Run The Jewels don’t need much of an introduction at this point. The duo have released 3 highly acclaimed hip hop records. All heavily outspoken, blowing everything around them into flames. It transitions out of record too. Most recently Killer Mike appeared in protest against the George Floyd murder on The Today Show. This is what we really need to push these days. Over anti septic, falsehoods bragging about how many women they can bone at once. Some of the most prominent tracks in history have had a political message, and RTJ follow suit. Look at Dylan’s early catalogue, Simones ‘Strange Fruit’, Kendrick Lamar’s ‘To Pimp A Butterfly’ album and U2’s ‘Sunday Bloody Sunday’ for a small spectacle. To me this is merely one of the factors that makes Run The Jewels so great. I haven’t mentioned the forward thinking production, and clever wordplay (which there is plenty of here).
Two days prior to their new project, Killer Mike and El-P released a statement. Opening with: ‘Fuck it, why wait. The world is infested with bullshit so here’s something raw to listen to while you deal with it all.” They follow this with the attachment to their new record. They have a pay what you want scheme, with all donations going to the Mass Defense Racial Program. On ‘The Ground Below’ the group make a statement that sums up the entire project, and their ethos in general. ‘We just gave you inspiration for free. The money never meant much’. Amen.
Digging deeper, the project opens with ‘Yankee and The Brave (EP 4)’. A theme song for the group as they reference themselves as baseball teams from their home states. The track flies like an out of control drone. Killer Mike gives a character study about coming to terms with self love through body weight issues in one verse. In another, EL-P drops lines about his pet peeve. That being the anti robin hood aristocrats doing nothing but ‘picking pockets’ and ‘harvesting’ from the poorer. Mike has another verse in reference to Christopher Dorner. It is extremely thought provoking. In backstory: Dorner was a police officer who committed several mass killings. Other members of police followed these murders by setting fire to a cabin Dorner was in. While reporters have made out that Dorner’s death was a suicide (a self inflicted shooting in the head), Mike makes the smart point that a gun shot is a quicker, and more painless death than being burnt alive. Does this really show any remorse like they make out? The duo give us a lot to digest in a 2 minute burst. They really are ‘back at it like crack addicts’ as EL-P suggests.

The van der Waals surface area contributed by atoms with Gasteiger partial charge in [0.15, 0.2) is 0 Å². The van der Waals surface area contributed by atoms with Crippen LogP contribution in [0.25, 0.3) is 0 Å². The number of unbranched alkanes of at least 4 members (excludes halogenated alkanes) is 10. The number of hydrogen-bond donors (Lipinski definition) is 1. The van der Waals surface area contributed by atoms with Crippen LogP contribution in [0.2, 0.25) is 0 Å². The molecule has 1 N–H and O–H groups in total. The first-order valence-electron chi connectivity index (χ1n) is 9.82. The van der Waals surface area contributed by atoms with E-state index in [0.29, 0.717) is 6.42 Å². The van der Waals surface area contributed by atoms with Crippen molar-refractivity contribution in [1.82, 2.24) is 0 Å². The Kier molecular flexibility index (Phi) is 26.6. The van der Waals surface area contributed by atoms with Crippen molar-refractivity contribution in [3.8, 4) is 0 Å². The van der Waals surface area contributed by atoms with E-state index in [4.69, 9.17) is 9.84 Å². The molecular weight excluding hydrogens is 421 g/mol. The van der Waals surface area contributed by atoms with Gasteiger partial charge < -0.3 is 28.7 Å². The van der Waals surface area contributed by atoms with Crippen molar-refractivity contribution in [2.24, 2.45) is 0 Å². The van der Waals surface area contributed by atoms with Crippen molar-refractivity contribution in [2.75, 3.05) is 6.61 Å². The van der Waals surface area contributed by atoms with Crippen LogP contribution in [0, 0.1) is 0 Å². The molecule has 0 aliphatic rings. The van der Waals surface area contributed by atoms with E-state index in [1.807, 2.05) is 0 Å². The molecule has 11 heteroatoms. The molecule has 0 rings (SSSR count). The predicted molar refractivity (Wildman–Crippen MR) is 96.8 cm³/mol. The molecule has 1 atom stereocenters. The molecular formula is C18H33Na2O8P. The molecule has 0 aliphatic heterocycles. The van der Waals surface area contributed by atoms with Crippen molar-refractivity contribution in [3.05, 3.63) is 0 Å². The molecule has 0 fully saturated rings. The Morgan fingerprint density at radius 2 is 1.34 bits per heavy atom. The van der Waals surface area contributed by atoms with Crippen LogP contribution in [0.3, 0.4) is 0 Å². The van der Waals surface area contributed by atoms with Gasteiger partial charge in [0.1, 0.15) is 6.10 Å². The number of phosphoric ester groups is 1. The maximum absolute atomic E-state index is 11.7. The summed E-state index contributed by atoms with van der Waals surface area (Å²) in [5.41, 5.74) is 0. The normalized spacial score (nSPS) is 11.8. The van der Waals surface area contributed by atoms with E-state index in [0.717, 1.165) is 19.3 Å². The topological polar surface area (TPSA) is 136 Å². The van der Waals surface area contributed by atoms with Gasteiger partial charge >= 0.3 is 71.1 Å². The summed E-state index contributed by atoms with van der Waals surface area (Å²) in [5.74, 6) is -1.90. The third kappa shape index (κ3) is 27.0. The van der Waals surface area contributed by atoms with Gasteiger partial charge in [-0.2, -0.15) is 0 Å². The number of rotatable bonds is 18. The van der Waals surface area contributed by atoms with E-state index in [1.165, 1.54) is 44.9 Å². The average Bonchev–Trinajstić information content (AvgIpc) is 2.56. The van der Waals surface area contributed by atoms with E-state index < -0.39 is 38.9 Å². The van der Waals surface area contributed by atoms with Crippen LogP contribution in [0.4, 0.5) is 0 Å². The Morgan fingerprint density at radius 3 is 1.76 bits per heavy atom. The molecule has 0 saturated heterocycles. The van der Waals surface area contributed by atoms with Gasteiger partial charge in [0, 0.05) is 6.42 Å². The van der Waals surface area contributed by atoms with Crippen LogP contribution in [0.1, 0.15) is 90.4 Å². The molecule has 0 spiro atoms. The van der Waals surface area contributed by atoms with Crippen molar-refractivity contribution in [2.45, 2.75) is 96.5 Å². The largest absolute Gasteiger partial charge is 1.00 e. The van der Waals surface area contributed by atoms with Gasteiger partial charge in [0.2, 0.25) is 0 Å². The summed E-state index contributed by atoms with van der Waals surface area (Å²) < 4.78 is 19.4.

The 808 heavy ‘Goonies VS E.T.’ is also very socially aware. The duo lyrically dig deep into pollution in the first leg. Asking their listeners which planet they will go to when their one becomes inhabitable. That’s something to consider with the worrying news predictions of the future. Mike later delivers a politically active verse on the Twitter protests over Black Lives Matter. He muses on how many of them aren’t really supporting the cause, instead posting black squares thinking that this alone will solve the issue. People’s laziness in not signing petitions and supporting links has been evident. He references Gil Scott Heron’s ‘The Revolution Will Not Be Televised’ and confirms it won’t be digitized either in some heavy lines. ‘Now I understand that woke folk be playin. Aint no revolution that’s televised or digitized. You’ve been hypnotized and Twitter-ized by silly guys. Cues to the evening news, make sure you ill advised.’
‘JU$T’ has the fantastic combination of Pharrell Williams and Zack De La Roca (Rage Against The Machine) on feature. The quartet make the smart point that Slavery was ‘abolished’ in 1865. Yet a collection of highbrow figures on US dollar bills have owned slaves at least once in their life. Examples are George Washington, Thomas Jefferson and Benjamin Franklin, who appear on the 1 dollar, 2 dollar and 100 dollar bills. The group lay out the contradictory, and racist way the American country thinks, and it is hard to deny. Marijuana is used as an example. A drug smoked by a majority of Americans, and made legal in some states. Yet the police turn to black people to arrest on suspicion of it. Is this fair when the politics of the country support dangerous figures? They look at people like sex offender Jefferey Epstein, and Donald Trump, who ran a dodgy casino in the 80s. While the production is nothing new for Pharrell (it sounds like a Neptunes beat), it is one of his finest deliveries. Potentially my favorite he’s touched.